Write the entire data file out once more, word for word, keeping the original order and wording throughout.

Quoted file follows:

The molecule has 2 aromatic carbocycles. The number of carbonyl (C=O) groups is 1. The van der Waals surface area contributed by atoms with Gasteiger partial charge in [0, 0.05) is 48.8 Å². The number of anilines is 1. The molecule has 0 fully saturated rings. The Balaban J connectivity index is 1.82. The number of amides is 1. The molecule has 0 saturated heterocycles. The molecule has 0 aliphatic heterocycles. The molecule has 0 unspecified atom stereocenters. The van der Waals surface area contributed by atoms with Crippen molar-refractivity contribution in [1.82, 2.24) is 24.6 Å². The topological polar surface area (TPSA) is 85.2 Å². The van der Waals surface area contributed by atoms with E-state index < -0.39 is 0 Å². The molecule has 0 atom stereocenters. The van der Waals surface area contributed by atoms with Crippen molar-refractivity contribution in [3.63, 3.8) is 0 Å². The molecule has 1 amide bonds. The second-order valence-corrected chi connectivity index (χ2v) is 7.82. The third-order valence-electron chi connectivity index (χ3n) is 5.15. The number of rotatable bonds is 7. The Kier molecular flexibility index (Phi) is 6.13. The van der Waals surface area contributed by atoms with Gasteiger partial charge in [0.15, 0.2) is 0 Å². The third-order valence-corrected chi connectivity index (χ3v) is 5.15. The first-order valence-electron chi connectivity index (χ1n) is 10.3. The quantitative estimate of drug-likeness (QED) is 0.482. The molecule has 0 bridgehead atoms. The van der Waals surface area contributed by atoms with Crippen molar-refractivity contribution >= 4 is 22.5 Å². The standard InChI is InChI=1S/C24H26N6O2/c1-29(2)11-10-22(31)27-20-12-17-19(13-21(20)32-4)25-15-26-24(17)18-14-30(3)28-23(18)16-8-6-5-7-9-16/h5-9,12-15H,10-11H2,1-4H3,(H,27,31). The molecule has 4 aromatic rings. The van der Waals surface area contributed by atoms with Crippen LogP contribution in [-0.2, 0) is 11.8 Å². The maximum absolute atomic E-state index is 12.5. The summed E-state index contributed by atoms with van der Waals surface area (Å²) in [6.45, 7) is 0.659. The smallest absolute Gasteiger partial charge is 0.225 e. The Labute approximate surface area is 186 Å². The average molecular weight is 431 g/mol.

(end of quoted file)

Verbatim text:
The molecule has 2 aromatic carbocycles. The number of carbonyl (C=O) groups is 1. The van der Waals surface area contributed by atoms with Gasteiger partial charge in [0, 0.05) is 48.8 Å². The number of anilines is 1. The molecule has 0 fully saturated rings. The Balaban J connectivity index is 1.82. The number of amides is 1. The molecule has 0 saturated heterocycles. The molecule has 0 aliphatic heterocycles. The molecule has 0 unspecified atom stereocenters. The van der Waals surface area contributed by atoms with Crippen molar-refractivity contribution in [1.82, 2.24) is 24.6 Å². The topological polar surface area (TPSA) is 85.2 Å². The van der Waals surface area contributed by atoms with E-state index < -0.39 is 0 Å². The molecule has 0 atom stereocenters. The van der Waals surface area contributed by atoms with Crippen molar-refractivity contribution in [3.63, 3.8) is 0 Å². The molecule has 1 amide bonds. The second-order valence-corrected chi connectivity index (χ2v) is 7.82. The third-order valence-electron chi connectivity index (χ3n) is 5.15. The number of rotatable bonds is 7. The Kier molecular flexibility index (Phi) is 6.13. The van der Waals surface area contributed by atoms with Gasteiger partial charge in [0.15, 0.2) is 0 Å². The third-order valence-corrected chi connectivity index (χ3v) is 5.15. The first-order valence-electron chi connectivity index (χ1n) is 10.3. The quantitative estimate of drug-likeness (QED) is 0.482. The molecule has 0 bridgehead atoms. The van der Waals surface area contributed by atoms with Crippen molar-refractivity contribution >= 4 is 22.5 Å². The standard InChI is InChI=1S/C24H26N6O2/c1-29(2)11-10-22(31)27-20-12-17-19(13-21(20)32-4)25-15-26-24(17)18-14-30(3)28-23(18)16-8-6-5-7-9-16/h5-9,12-15H,10-11H2,1-4H3,(H,27,31). The molecule has 4 aromatic rings. The van der Waals surface area contributed by atoms with Crippen LogP contribution in [-0.2, 0) is 11.8 Å². The maximum absolute atomic E-state index is 12.5. The summed E-state index contributed by atoms with van der Waals surface area (Å²) in [6.45, 7) is 0.659. The smallest absolute Gasteiger partial charge is 0.225 e. The Labute approximate surface area is 186 Å². The average molecular weight is 431 g/mol.